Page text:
Letter to Producers: Toxic Hot Seat Lacks Objectivity


I write to close the loop on our discussions and document what appears to be a biased and ethically questionable approach to producing a documentary on the flame retardant industry and California’s flammability test for upholstered furniture (Technical Bulletin 117).

When you first approached me on March 18, you indicated to me via telephone that you were producing a documentary that would look at the history of TB 117 and carefully consider all sides of the debate. However, as I researched your work, I uncovered the website for Shadow Creek Films, which provides a description of the documentary that directly contradicts what you initially told me. Indeed, the website states:

“Chemical flame retardants are everywhere. Our furniture. Our homes. Our bodies. Yet flame retardants don’t seem to stop fires. They do, however, seem to make us sick. So why do we use them? To answer that question, Toxic Hot Seat takes deep into a shadowy nexus of money, politics and power—and a few brave citizens who are willing to stand their ground. Watch Toxic trailer.”

It is now abundantly clear that you and your colleagues have a preconceived view on this issue. When I confronted you with the information I had uncovered, you responded by saying that the documentary’s angle could change. However, given the definitive tone of the Web description, that seems highly unlikely. It is also concerning that you have been working on the piece for quite some time, at least a year, and chose to contact us only during the final stages of production.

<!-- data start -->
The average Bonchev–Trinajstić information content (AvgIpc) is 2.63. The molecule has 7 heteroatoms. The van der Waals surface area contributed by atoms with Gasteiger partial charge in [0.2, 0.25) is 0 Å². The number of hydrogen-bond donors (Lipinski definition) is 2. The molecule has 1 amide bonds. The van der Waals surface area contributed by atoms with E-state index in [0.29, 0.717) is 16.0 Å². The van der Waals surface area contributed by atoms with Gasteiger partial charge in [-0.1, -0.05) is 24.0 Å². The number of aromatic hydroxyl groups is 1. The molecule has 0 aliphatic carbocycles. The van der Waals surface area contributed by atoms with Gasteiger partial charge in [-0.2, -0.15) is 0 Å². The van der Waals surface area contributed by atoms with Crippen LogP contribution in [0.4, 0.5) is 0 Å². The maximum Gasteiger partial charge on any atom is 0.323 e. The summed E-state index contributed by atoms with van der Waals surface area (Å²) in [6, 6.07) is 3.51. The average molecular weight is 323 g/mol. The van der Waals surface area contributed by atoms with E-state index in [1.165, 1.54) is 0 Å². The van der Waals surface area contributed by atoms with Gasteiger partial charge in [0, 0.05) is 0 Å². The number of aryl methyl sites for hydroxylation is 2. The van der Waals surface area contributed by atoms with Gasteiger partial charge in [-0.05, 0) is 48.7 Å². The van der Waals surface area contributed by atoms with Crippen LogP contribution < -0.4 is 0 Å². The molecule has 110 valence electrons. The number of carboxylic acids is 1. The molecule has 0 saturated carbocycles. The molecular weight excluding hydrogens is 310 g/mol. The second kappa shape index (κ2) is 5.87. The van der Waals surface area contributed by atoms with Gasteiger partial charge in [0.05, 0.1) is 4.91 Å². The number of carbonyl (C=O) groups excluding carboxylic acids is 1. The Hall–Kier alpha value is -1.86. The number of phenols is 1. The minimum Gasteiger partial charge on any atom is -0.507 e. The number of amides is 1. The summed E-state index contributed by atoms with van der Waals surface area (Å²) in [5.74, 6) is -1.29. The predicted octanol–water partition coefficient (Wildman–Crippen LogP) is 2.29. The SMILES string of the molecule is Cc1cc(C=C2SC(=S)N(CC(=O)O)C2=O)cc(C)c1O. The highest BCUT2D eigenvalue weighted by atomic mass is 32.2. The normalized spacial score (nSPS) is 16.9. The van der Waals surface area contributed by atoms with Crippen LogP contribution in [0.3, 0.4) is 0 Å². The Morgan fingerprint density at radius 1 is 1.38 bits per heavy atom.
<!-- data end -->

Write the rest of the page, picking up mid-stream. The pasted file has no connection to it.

Fire safety is an important issue, and we do not want to be a part of any production that uses embellishments based on a pre-set agenda that prevents us from providing viewers with science-based information on the topic. There is a great deal of information that we hope you will include in the film, including the main points that we made in our comments on TB-117-2013 that were submitted to the Department of Consumer Affairs Bureau of Electronic and Appliance Repair, Home Furnishings and Thermal Insulation. Additionally, your piece should include the U.S. Consumer Product Safety Commission’s comments, indicating the agency is considering a standard that would include both a smolder and open flame test. (I am attaching an Inside Cal EPA article on those comments.) You should also play a clip of NFPA spokesman Ray Bizal’s public comments that a fully comprehensive fire safety regulation should include an open flame test. There is also a great deal of information on the NAFRA website and fire statistics on the NFPA website that can be used in your piece.

We are disappointed that such an important issue is being manipulated to advance an agenda and that our expertise would be marginally used to present the appearance of balance, so we will be unable to take part in your film.

Bryan Goodman
Director, Product/Panel Communications
American Chemistry Council